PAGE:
At a state Board of Corrections meeting in Russellville on Thursday, board members and Arkansas Department of Correction Director Wendy Kelley discussed expanding the number of beds in prison facilities used for segregating certain prisoners from the rest of the population.
“There needs to be more of a way to lock-up troublemakers,” said Dr. William ‘Dubs’ Byers, a member of the board, citing concerns about the lack of beds for administrative and punitive segregation.
Byers said that incidents over the summer — including two breakouts at the Maximum Security Unit at Tucker — “brought to the surface” growing concerns that the ADC did not have enough space to segregate certain prisoners.
“If I was asked today: ‘What kind of facility do we need to build?’ We need to build a maximum security facility where we can lock inmates down,” Kelley told the board. “Today, we would want those single man cells.”
She added that, at the moment, expanding prison beds was not politically likely.
To deal with one of the fastest growing prison populations in the country, the state legislature decided to make broad changes to the criminal justice system with Act 423, which goes into effect Oct. 1., but did not expand the number of prison beds.
Following the lead of a report by the Council of State Governments, which found recidivism to be the largest driver of the prison increase in Arkansas, Act 423 took aim at fixing a system that sent those on probation and parole in Arkansas back to prison for small offenses disproportionality.
But the ADC and board still “see a need for increased capacity,” according to ADC spokesperson Solomon Graves.
“[The prison system] is still growing at 29 beds a month,” Graves said.
Currently, 16,243 prisoners are held by ADC in their facilities, with an additional 1,460 held in county jail back-up.
Kelley said during the summer there had been specifically a greater need for segregated units to respond to what she called a “cyclical” pattern of increased incidents that occur during the hotter months. The new beds could be used for multiple purposes, she said.
“You could still use them for beds if you didn’t have to have restrictive housing, but the way things are going, that’s what I believe the state’s going to need. I hope re-entry [is] successful. I hope we turn around 80 percent of them. But, even if we do, there’s going to be 20 percent,” she said.
Kelley echoed Byers’ and other board members concern of the influence of certain prisoners on the greater population, necessitating an increase of segregated cells to separate those prisoners from the greater population.
“There’s probably about 15 or 20 percent of the people that come to prison that you can’t do anything with. They’re incorrigible,” Byers said, adding there are another 15 to 20 percent who will, no matter what, do everything to not come back to prison. “If these incorrigible [are] there mixed in with this 50 or 60 percent that you can do something with, then that messes them up. So, we need to segregate those 15 percent or whatever and get them out of the system and lock them down.”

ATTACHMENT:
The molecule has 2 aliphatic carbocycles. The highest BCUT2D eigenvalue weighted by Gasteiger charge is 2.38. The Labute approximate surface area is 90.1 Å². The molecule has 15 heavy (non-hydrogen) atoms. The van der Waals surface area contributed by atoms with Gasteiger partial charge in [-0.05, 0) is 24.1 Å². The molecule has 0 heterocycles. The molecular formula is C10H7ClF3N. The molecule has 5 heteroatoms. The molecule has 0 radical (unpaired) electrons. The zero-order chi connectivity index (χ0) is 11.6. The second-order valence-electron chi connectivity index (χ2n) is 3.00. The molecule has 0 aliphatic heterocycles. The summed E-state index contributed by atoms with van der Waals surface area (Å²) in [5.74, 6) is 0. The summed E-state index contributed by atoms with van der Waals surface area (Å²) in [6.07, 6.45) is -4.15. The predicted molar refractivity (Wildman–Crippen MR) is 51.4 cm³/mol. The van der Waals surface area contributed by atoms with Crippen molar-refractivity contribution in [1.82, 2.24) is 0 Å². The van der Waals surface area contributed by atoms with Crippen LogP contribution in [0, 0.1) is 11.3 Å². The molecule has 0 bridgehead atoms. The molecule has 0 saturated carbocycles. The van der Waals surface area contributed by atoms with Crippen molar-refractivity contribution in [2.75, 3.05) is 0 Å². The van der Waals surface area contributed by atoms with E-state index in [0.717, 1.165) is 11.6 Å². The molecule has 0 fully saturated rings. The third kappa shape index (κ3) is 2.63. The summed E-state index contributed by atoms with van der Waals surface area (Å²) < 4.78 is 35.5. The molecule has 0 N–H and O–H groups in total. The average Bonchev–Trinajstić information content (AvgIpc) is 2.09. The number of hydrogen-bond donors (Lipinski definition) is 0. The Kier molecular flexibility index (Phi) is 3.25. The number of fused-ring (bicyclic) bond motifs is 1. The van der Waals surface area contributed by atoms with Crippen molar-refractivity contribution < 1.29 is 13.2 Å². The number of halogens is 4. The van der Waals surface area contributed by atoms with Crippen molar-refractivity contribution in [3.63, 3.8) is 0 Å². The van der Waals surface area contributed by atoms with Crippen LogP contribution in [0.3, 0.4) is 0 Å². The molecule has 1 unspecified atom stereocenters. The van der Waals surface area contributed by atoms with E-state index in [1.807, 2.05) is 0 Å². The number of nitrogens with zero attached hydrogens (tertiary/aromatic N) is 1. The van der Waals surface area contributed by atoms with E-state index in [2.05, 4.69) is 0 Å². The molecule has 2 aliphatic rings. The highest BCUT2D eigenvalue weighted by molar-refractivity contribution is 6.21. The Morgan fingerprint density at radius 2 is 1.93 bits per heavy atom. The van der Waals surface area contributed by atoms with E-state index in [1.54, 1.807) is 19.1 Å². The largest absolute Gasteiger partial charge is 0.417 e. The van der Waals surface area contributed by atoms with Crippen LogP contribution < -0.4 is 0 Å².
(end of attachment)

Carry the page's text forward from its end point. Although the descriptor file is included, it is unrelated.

Each unit of the ADC has some form of segregated housing, other than Work Release Centers,
has a segregation unit where inmates are held separate from the rest of the population, often in one- or two-person cells.
Inmates sent to administrative segregation — which can be used as a “management tool,” said Graves — can be given more recreation time, whereas those on punitive segregation, which is a punishment after a disciplinary hearing, are not give more recreation time.
ADC changed its administrative segregation policies effective Feb. 1, according to Graves, to only allow administrative segregation “in response to behavior that can cause a direct threat.”
Before inmates could be sent to segregation for saying they would not work, or other nonthreatening behavior.
Kelley told the board the ADC is still in the process of making segregation work in its units — noting, “We still have people locked up in restrictive housing who don’t need to be there.”
She said the department is working to ensure that those in segregation who should not be there are released, freeing up space for segregation.
“We’re not where we need to be, but we are working on it,” she said.
Kelley also said fixing segregation could help with employee shortages.
She told the story of visiting an inmate who, she said, told her that he wanted to kill a correction officer to end up on death row.
“Well, why would people want to come work for us when they have to work around people like you, who say, ‘My desire is to kill one of you so I could end up on death row,’” she said she told the inmate. “That doesn’t make people want to come work for the department of correction. And, if they are not here to work than we are not going to be able to do any of the positive things that we would like to be doing for this population to improve life here and make it a better workplace for employees.”